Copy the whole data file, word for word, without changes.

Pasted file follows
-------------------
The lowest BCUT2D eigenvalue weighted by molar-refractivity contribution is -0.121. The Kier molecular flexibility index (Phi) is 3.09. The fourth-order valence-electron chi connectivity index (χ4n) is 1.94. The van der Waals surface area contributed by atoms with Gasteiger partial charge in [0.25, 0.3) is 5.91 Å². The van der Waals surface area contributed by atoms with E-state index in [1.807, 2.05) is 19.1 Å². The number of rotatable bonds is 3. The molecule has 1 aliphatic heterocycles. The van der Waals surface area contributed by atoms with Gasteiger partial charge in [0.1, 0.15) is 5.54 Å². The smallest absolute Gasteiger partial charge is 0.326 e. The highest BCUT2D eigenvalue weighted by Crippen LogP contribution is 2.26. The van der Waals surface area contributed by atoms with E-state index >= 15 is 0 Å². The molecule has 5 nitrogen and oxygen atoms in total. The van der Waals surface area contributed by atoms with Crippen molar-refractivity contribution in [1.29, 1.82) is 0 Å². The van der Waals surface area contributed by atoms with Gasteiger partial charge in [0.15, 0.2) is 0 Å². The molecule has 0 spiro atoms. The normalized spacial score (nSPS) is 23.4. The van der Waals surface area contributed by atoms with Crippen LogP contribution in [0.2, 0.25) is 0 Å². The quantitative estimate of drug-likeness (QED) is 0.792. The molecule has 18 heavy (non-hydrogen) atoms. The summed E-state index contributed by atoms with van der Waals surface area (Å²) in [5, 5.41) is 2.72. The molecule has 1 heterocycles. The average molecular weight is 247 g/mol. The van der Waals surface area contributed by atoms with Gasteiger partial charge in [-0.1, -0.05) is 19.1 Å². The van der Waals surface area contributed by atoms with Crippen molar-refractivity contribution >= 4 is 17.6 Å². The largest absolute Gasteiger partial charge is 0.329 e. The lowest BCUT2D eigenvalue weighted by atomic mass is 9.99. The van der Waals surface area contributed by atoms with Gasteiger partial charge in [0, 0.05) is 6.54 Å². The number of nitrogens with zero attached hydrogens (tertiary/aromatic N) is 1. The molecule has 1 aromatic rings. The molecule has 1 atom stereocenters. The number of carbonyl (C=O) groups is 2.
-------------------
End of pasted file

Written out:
The lowest BCUT2D eigenvalue weighted by molar-refractivity contribution is -0.121. The Kier molecular flexibility index (Phi) is 3.09. The fourth-order valence-electron chi connectivity index (χ4n) is 1.94. The van der Waals surface area contributed by atoms with Gasteiger partial charge in [0.25, 0.3) is 5.91 Å². The van der Waals surface area contributed by atoms with E-state index in [1.807, 2.05) is 19.1 Å². The number of rotatable bonds is 3. The molecule has 1 aliphatic heterocycles. The van der Waals surface area contributed by atoms with Gasteiger partial charge in [0.1, 0.15) is 5.54 Å². The smallest absolute Gasteiger partial charge is 0.326 e. The highest BCUT2D eigenvalue weighted by Crippen LogP contribution is 2.26. The van der Waals surface area contributed by atoms with E-state index >= 15 is 0 Å². The molecule has 5 nitrogen and oxygen atoms in total. The van der Waals surface area contributed by atoms with Crippen molar-refractivity contribution in [1.29, 1.82) is 0 Å². The van der Waals surface area contributed by atoms with Gasteiger partial charge in [0.15, 0.2) is 0 Å². The molecule has 0 spiro atoms. The normalized spacial score (nSPS) is 23.4. The van der Waals surface area contributed by atoms with Crippen LogP contribution in [0.2, 0.25) is 0 Å². The quantitative estimate of drug-likeness (QED) is 0.792. The molecule has 18 heavy (non-hydrogen) atoms. The summed E-state index contributed by atoms with van der Waals surface area (Å²) in [5, 5.41) is 2.72. The molecule has 1 heterocycles. The average molecular weight is 247 g/mol. The van der Waals surface area contributed by atoms with Gasteiger partial charge in [-0.1, -0.05) is 19.1 Å². The van der Waals surface area contributed by atoms with Crippen molar-refractivity contribution >= 4 is 17.6 Å². The largest absolute Gasteiger partial charge is 0.329 e. The lowest BCUT2D eigenvalue weighted by atomic mass is 9.99. The van der Waals surface area contributed by atoms with Gasteiger partial charge in [0, 0.05) is 6.54 Å². The number of nitrogens with zero attached hydrogens (tertiary/aromatic N) is 1. The molecule has 1 aromatic rings. The molecule has 1 atom stereocenters. The number of carbonyl (C=O) groups is 2.